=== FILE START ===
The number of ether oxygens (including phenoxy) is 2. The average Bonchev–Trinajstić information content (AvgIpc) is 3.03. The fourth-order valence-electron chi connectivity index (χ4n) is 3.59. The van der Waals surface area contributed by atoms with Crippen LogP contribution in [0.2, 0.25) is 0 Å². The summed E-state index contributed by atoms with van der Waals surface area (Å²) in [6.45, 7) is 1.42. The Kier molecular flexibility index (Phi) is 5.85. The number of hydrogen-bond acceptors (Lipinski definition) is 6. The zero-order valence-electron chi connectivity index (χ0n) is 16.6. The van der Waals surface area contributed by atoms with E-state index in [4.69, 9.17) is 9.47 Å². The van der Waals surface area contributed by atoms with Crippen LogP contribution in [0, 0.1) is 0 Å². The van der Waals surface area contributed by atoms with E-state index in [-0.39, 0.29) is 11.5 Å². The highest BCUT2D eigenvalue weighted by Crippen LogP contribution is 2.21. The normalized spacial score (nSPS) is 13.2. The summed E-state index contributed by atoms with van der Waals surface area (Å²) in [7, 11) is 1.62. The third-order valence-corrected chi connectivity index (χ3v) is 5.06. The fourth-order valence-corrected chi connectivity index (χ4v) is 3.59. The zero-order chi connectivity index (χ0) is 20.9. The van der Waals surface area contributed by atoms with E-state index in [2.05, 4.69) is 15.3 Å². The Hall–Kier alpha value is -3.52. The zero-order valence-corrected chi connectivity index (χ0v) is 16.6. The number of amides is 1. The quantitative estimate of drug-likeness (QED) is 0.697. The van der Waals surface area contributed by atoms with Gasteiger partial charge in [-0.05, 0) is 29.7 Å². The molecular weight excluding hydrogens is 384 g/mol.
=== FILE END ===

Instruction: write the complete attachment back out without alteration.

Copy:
The number of ether oxygens (including phenoxy) is 2. The average Bonchev–Trinajstić information content (AvgIpc) is 3.03. The fourth-order valence-electron chi connectivity index (χ4n) is 3.59. The van der Waals surface area contributed by atoms with Crippen LogP contribution in [0.2, 0.25) is 0 Å². The summed E-state index contributed by atoms with van der Waals surface area (Å²) in [6.45, 7) is 1.42. The Kier molecular flexibility index (Phi) is 5.85. The number of hydrogen-bond acceptors (Lipinski definition) is 6. The zero-order valence-electron chi connectivity index (χ0n) is 16.6. The van der Waals surface area contributed by atoms with E-state index in [4.69, 9.17) is 9.47 Å². The van der Waals surface area contributed by atoms with Crippen LogP contribution in [0, 0.1) is 0 Å². The van der Waals surface area contributed by atoms with E-state index in [-0.39, 0.29) is 11.5 Å². The highest BCUT2D eigenvalue weighted by Crippen LogP contribution is 2.21. The normalized spacial score (nSPS) is 13.2. The summed E-state index contributed by atoms with van der Waals surface area (Å²) in [7, 11) is 1.62. The third-order valence-corrected chi connectivity index (χ3v) is 5.06. The fourth-order valence-corrected chi connectivity index (χ4v) is 3.59. The zero-order chi connectivity index (χ0) is 20.9. The van der Waals surface area contributed by atoms with E-state index in [2.05, 4.69) is 15.3 Å². The Hall–Kier alpha value is -3.52. The zero-order valence-corrected chi connectivity index (χ0v) is 16.6. The number of amides is 1. The quantitative estimate of drug-likeness (QED) is 0.697. The van der Waals surface area contributed by atoms with Gasteiger partial charge in [-0.05, 0) is 29.7 Å². The molecular weight excluding hydrogens is 384 g/mol.